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Government isn't broken enough

February 10, 2008|By JOE LANE

Until a couple of months ago, like the majority of residents, I had never heard of, or discussed the need for charter home rule in Washington County. Local politics are my hobby. I read the papers and communicate with a broad network of people involved with local politics. I am naturally suspicious when, out of nowhere, I find this county deciding to change forms of government when no outcry for this change existed.

In this article, I will show that there is no need for charter home rule to solve any problem of local concern. Furthermore, there are hidden and unanticipated risks in a charter home rule form of government. Our current form of government, while not perfect, is a known quantity and is capable of providing for all the needs of its residents.

Proponents of charter home rule claim that this form of government allows greater citizen control than our current commissioner form. My experience with charter home rule is exactly the opposite. I lived in Prince George's County 20 years ago under charter home rule while Parris Glendening was county executive. Citizens were completely shut out of government. Developers had a majority on the county council. They raised taxes, cut special deals for developers, let the school system crumble while crime increased and the quality of life in Prince George's County continued to deteriorate. There was no recourse, no place to appeal. Attempts to preserve farmland, parkland or historic properties were futile.

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Consider the counties that currently have charter home rule. What do they have in common? The counties east of the Chesapeake Bay are characterized by out-of-control development. Those on the eastern shore are controlled by poultry interests (not farmers). In all cases, small moneyed interest groups control the levers of power, not citizens.

Under charter home rule, there would be no meaningful restraint on county level economic development schemes. Under this charter, a majority of four councilpersons could sign this county up for an endless array of well-intentioned and/or half-baked economic development schemes, costing tens of millions of dollars, without any recourse for the citizens of this county. The proponents of charter home rule defend this concentration of power by saying, "Citizens can take decisions they disagree with to referendum."

The referendum process is a farce. Items you would want to take to referendum are exempted under Section 307-a of the charter! These include "annual budgets," "tax increases," "revenue bonds or similar debt," "short-term borrowing," "long-term general service obligations or similar debts." In other words, how they spend our money or use our credit card is not subject to referendum.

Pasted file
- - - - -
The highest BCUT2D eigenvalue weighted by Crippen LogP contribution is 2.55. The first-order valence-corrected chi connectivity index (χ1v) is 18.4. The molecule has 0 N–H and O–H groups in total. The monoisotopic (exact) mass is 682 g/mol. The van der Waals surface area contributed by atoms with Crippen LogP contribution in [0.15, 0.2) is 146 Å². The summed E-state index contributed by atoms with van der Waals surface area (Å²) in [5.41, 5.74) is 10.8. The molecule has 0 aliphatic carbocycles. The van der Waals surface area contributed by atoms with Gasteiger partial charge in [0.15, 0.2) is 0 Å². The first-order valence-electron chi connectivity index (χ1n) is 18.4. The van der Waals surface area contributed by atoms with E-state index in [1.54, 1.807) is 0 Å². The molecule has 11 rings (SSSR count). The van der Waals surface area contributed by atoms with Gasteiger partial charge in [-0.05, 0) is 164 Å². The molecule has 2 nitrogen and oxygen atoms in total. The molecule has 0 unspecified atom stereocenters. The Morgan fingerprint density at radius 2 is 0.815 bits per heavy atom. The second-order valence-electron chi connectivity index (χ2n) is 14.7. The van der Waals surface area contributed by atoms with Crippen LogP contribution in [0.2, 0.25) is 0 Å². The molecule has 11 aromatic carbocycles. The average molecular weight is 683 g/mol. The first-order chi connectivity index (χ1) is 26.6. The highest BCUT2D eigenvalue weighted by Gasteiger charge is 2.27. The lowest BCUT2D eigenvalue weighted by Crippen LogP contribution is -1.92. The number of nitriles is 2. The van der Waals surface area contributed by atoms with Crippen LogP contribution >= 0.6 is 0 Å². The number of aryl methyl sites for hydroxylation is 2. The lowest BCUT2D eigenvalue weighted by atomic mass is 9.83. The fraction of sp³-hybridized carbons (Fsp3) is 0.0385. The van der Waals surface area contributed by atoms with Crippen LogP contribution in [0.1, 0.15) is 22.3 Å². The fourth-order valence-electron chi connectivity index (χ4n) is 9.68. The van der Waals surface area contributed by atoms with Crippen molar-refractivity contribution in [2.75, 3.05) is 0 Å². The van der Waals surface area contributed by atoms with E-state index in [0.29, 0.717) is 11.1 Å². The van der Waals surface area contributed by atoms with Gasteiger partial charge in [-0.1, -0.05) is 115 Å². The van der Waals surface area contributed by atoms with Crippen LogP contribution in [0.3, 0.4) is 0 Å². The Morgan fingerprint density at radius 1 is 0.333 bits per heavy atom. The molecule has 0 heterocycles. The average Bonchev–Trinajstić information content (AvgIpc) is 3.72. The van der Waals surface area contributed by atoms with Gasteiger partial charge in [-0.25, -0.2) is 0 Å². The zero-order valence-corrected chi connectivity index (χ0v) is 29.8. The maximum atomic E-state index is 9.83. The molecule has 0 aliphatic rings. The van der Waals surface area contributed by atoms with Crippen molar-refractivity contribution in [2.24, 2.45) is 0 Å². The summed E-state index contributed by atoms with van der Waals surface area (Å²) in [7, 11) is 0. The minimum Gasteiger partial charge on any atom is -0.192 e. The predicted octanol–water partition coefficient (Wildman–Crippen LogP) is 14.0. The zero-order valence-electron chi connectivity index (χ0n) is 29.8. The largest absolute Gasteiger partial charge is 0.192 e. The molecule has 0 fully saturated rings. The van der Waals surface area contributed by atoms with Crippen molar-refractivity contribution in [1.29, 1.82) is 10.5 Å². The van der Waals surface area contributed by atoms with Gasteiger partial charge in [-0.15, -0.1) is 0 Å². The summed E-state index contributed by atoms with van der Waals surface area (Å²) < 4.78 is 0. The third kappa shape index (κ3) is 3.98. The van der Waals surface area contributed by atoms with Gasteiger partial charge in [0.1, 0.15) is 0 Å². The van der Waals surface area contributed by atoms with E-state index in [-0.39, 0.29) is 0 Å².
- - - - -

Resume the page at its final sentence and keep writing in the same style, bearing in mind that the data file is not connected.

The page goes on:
Second, it is almost impossible for an average group of citizens to collect enough signatures to bring anything to referendum. I suppose, if you were very wealthy, you could hire an army of people to collect signatures. A business interest could take anything to referendum if the financial benefit of doing so were sufficient. The referendum process, like this charter proposal, favors moneyed interests over citizens.

Proponents claim we need charter home rule so decisions can be made locally without involving the state delegation. They claim that the delegation should not be burdened with local "nuisance legislation" and also would be prevented from meddling in county level business. Enabling legislation would be a simplest way to solve the "nuisance legislation" once and for all.

As for meddling in local affairs, it is true that the meddling of the delegation has at times cost the taxpayers.

The school and road funding crisis would not exist today if Del. Chris Shank had not led the charge to limit the excise tax to 25 cents per square foot. This has left the county tens of millions of dollars behind in school and road construction dollars. While I agree that our delegation does not serve this community well, this is an argument for electing someone who represents Washington County rather than his own partisan political self-interest. This is not a reason to throw out the checks and balances of our current system and support charter home rule. We must remember it was the delegation that brought us the property tax cap when the county refused. The delegation has saved this county more than once from our commissioners. If we had a delegation that was representative and cooperative, there is not a single project this community needs that could not easily and expeditiously be completed.

In closing, our current form of government has stood the test of time and while not perfect, is not broken enough to justify this charter. This charter gives a small group of people too much control over the public bank account and credit card without any check or balance. Charter home rule does not solve a single problem that cannot be solved through our current commissioner form of government. I urge my fellow citizens to vote against charter home rule.

Joe Lane is a Smithsburg resident who writes for The Herald-Mail.

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